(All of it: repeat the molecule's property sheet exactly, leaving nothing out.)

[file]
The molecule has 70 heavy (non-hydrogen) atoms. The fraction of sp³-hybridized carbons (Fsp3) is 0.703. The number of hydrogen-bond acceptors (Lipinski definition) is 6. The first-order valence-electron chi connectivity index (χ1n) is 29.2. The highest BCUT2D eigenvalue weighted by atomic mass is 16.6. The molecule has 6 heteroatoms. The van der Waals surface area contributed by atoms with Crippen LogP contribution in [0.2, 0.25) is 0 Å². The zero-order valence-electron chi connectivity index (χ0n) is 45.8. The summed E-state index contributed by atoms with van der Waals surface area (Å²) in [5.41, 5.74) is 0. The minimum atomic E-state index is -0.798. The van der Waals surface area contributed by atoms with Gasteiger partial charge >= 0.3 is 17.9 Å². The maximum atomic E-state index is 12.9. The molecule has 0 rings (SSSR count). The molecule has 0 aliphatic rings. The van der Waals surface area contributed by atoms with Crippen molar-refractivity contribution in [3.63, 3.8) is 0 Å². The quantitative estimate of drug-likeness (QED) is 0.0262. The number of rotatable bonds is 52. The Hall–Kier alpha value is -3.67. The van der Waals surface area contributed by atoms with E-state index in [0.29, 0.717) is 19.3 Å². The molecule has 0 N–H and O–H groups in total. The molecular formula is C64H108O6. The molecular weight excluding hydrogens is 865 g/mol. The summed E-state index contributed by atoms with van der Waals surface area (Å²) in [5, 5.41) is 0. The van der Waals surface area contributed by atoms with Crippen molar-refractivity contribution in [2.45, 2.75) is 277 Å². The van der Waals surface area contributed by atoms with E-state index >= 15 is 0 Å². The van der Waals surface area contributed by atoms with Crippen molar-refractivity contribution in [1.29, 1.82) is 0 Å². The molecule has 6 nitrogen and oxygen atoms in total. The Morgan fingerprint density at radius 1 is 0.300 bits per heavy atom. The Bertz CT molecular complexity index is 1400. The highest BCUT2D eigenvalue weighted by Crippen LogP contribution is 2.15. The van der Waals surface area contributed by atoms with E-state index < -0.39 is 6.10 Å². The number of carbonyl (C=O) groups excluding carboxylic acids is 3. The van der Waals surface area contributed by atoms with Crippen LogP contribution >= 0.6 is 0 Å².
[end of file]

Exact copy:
The molecule has 70 heavy (non-hydrogen) atoms. The fraction of sp³-hybridized carbons (Fsp3) is 0.703. The number of hydrogen-bond acceptors (Lipinski definition) is 6. The first-order valence-electron chi connectivity index (χ1n) is 29.2. The highest BCUT2D eigenvalue weighted by atomic mass is 16.6. The molecule has 6 heteroatoms. The van der Waals surface area contributed by atoms with Crippen LogP contribution in [0.2, 0.25) is 0 Å². The zero-order valence-electron chi connectivity index (χ0n) is 45.8. The summed E-state index contributed by atoms with van der Waals surface area (Å²) in [5.41, 5.74) is 0. The minimum atomic E-state index is -0.798. The van der Waals surface area contributed by atoms with Gasteiger partial charge >= 0.3 is 17.9 Å². The maximum atomic E-state index is 12.9. The molecule has 0 rings (SSSR count). The molecule has 0 aliphatic rings. The van der Waals surface area contributed by atoms with Crippen molar-refractivity contribution in [3.63, 3.8) is 0 Å². The quantitative estimate of drug-likeness (QED) is 0.0262. The number of rotatable bonds is 52. The Hall–Kier alpha value is -3.67. The van der Waals surface area contributed by atoms with E-state index in [0.29, 0.717) is 19.3 Å². The molecule has 0 N–H and O–H groups in total. The molecular formula is C64H108O6. The molecular weight excluding hydrogens is 865 g/mol. The summed E-state index contributed by atoms with van der Waals surface area (Å²) in [5, 5.41) is 0. The van der Waals surface area contributed by atoms with Crippen molar-refractivity contribution in [2.45, 2.75) is 277 Å². The van der Waals surface area contributed by atoms with E-state index >= 15 is 0 Å². The van der Waals surface area contributed by atoms with Crippen molar-refractivity contribution in [1.29, 1.82) is 0 Å². The molecule has 6 nitrogen and oxygen atoms in total. The Morgan fingerprint density at radius 1 is 0.300 bits per heavy atom. The Bertz CT molecular complexity index is 1400. The highest BCUT2D eigenvalue weighted by Crippen LogP contribution is 2.15. The van der Waals surface area contributed by atoms with E-state index < -0.39 is 6.10 Å². The number of carbonyl (C=O) groups excluding carboxylic acids is 3. The van der Waals surface area contributed by atoms with Crippen LogP contribution >= 0.6 is 0 Å².